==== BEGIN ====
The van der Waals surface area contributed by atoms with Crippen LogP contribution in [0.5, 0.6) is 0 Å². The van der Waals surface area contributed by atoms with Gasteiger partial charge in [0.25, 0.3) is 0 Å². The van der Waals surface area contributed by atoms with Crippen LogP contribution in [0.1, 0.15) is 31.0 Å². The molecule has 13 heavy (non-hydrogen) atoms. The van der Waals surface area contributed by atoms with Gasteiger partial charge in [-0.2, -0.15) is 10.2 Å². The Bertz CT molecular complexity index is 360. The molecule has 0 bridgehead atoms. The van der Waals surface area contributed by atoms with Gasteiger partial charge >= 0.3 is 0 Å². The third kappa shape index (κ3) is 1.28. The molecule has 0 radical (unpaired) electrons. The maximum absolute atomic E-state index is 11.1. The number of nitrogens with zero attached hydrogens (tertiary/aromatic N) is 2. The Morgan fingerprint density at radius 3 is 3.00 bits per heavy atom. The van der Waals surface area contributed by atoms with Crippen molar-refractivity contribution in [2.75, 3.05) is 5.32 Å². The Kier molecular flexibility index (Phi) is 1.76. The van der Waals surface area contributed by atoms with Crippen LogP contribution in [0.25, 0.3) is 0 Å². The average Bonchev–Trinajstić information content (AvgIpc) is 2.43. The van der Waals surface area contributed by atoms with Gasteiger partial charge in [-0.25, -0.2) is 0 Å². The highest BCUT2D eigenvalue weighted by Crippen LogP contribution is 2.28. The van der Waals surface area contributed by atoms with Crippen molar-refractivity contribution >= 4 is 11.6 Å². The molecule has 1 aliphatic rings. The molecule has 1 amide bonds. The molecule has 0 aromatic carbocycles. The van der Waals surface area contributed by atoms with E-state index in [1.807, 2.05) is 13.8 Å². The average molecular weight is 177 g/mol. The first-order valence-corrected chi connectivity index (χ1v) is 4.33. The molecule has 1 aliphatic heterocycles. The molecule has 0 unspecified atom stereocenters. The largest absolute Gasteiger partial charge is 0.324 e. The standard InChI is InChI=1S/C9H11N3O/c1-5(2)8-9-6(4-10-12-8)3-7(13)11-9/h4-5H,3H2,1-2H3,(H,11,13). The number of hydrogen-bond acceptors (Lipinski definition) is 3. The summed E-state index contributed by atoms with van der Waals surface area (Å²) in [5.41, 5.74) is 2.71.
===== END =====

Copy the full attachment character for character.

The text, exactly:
The van der Waals surface area contributed by atoms with Crippen LogP contribution in [0.5, 0.6) is 0 Å². The van der Waals surface area contributed by atoms with Gasteiger partial charge in [0.25, 0.3) is 0 Å². The van der Waals surface area contributed by atoms with Crippen LogP contribution in [0.1, 0.15) is 31.0 Å². The molecule has 13 heavy (non-hydrogen) atoms. The van der Waals surface area contributed by atoms with Gasteiger partial charge in [-0.2, -0.15) is 10.2 Å². The Bertz CT molecular complexity index is 360. The molecule has 0 bridgehead atoms. The van der Waals surface area contributed by atoms with Gasteiger partial charge >= 0.3 is 0 Å². The third kappa shape index (κ3) is 1.28. The molecule has 0 radical (unpaired) electrons. The maximum absolute atomic E-state index is 11.1. The number of nitrogens with zero attached hydrogens (tertiary/aromatic N) is 2. The Morgan fingerprint density at radius 3 is 3.00 bits per heavy atom. The van der Waals surface area contributed by atoms with Crippen molar-refractivity contribution in [2.75, 3.05) is 5.32 Å². The Kier molecular flexibility index (Phi) is 1.76. The van der Waals surface area contributed by atoms with Crippen LogP contribution in [0.25, 0.3) is 0 Å². The average Bonchev–Trinajstić information content (AvgIpc) is 2.43. The van der Waals surface area contributed by atoms with Gasteiger partial charge in [-0.25, -0.2) is 0 Å². The highest BCUT2D eigenvalue weighted by Crippen LogP contribution is 2.28. The van der Waals surface area contributed by atoms with Crippen molar-refractivity contribution >= 4 is 11.6 Å². The molecule has 1 aliphatic rings. The molecule has 1 amide bonds. The molecule has 0 aromatic carbocycles. The van der Waals surface area contributed by atoms with E-state index in [1.807, 2.05) is 13.8 Å². The average molecular weight is 177 g/mol. The first-order valence-corrected chi connectivity index (χ1v) is 4.33. The molecule has 1 aliphatic heterocycles. The molecule has 0 unspecified atom stereocenters. The largest absolute Gasteiger partial charge is 0.324 e. The standard InChI is InChI=1S/C9H11N3O/c1-5(2)8-9-6(4-10-12-8)3-7(13)11-9/h4-5H,3H2,1-2H3,(H,11,13). The number of hydrogen-bond acceptors (Lipinski definition) is 3. The summed E-state index contributed by atoms with van der Waals surface area (Å²) in [5.41, 5.74) is 2.71.